expressly excluded by the future acts of the national legislature,
they will of course take cognizance of the causes to which those
acts may give birth. This I infer from the nature of judiciary
power, and from the general genius of the system. The judiciary
power of every government looks beyond its own local or municipal
laws, and in civil cases lays hold of all subjects of litigation
between parties within its jurisdiction, though the causes of
dispute are relative to the laws of the most distant part of the
globe. Those of Japan, not less than of New York, may furnish the
objects of legal discussion to our courts. When in addition to this
we consider the State governments and the national governments, as
they truly are, in the light of kindred systems, and as parts of ONE
WHOLE, the inference seems to be conclusive, that the State courts
would have a concurrent jurisdiction in all cases arising under the
laws of the Union, where it was not expressly prohibited.
Here another question occurs: What relation would subsist
between the national and State courts in these instances of
concurrent jurisdiction? I answer, that an appeal would certainly
lie from the latter, to the Supreme Court of the United States. The
Constitution in direct terms gives an appellate jurisdiction to the
Supreme Court in all the enumerated cases of federal cognizance in
which it is not to have an original one, without a single expression
to confine its operation to the inferior federal courts. The
objects of appeal, not the tribunals from which it is to be made,
are alone contemplated. From this circumstance, and from the reason
of the thing, it ought to be construed to extend to the State
tribunals. Either this must be the case, or the local courts must
be excluded from a concurrent jurisdiction in matters of national
concern, else the judiciary authority of the Union may be eluded at
the pleasure of every plaintiff or prosecutor. Neither of these
consequences ought, without evident necessity, to be involved; the
latter would be entirely inadmissible, as it would defeat some of
the most important and avowed purposes of the proposed government,
and would essentially embarrass its measures. Nor do I perceive any
foundation for such a supposition. Agreeably to the remark already
made, the national and State systems are to be regarded as ONE WHOLE.
The courts of the latter will of course be natural auxiliaries to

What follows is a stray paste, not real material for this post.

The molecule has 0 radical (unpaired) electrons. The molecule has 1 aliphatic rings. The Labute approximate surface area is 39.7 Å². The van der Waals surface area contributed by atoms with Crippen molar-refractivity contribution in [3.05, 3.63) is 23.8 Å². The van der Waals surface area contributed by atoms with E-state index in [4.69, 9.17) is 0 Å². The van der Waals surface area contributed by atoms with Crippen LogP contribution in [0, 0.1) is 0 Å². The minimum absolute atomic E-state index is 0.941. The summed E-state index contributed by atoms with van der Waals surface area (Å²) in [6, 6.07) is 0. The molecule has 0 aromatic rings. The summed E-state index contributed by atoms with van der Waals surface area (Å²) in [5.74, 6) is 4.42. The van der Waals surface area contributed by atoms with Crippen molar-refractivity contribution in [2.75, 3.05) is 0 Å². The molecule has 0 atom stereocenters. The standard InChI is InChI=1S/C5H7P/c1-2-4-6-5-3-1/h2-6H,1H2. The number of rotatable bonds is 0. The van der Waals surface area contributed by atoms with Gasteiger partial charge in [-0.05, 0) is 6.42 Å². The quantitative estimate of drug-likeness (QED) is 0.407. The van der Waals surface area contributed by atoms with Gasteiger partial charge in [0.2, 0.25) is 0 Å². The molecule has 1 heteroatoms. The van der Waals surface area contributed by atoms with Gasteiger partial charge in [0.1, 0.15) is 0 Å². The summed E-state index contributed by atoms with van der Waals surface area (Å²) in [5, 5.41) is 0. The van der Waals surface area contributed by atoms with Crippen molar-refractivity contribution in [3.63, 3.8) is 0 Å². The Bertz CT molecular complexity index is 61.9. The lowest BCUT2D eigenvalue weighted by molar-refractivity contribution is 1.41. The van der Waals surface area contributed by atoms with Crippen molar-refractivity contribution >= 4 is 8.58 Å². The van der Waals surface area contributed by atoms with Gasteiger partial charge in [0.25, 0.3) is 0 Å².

the execution of the laws of the Union, and an appeal from them will
as naturally lie to that tribunal which is destined to unite and
assimilate the principles of national justice and the rules of
national decisions. The evident aim of the plan of the convention
is, that all the causes of the specified classes shall, for weighty
public reasons, receive their original or final determination in the
courts of the Union. To confine, therefore, the general expressions
giving appellate jurisdiction to the Supreme Court, to appeals from
the subordinate federal courts, instead of allowing their extension
to the State courts, would be to abridge the latitude of the terms,
in subversion of the intent, contrary to every sound rule of
interpretation.
But could an appeal be made to lie from the State courts to the
subordinate federal judicatories? This is another of the questions
which have been raised, and of greater difficulty than the former.
The following considerations countenance the affirmative. The plan
of the convention, in the first place, authorizes the national
legislature ``to constitute tribunals inferior to the Supreme
Court.''2 It declares, in the next place, that ``the JUDICIAL
POWER of the United States SHALL BE VESTED in one Supreme Court, and
in such inferior courts as Congress shall ordain and establish'';
and it then proceeds to enumerate the cases to which this judicial
power shall extend. It afterwards divides the jurisdiction of the
Supreme Court into original and appellate, but gives no definition
of that of the subordinate courts. The only outlines described for
them, are that they shall be ``inferior to the Supreme Court,'' and
that they shall not exceed the specified limits of the federal
judiciary. Whether their authority shall be original or appellate,
or both, is not declared. All this seems to be left to the
discretion of the legislature. And this being the case, I perceive
at present no impediment to the establishment of an appeal from the
State courts to the subordinate national tribunals; and many
advantages attending the power of doing it may be imagined. It
would diminish the motives to the multiplication of federal courts,
and would admit of arrangements calculated to contract the appellate
jurisdiction of the Supreme Court. The State tribunals may then be
left with a more entire charge of federal causes; and appeals, in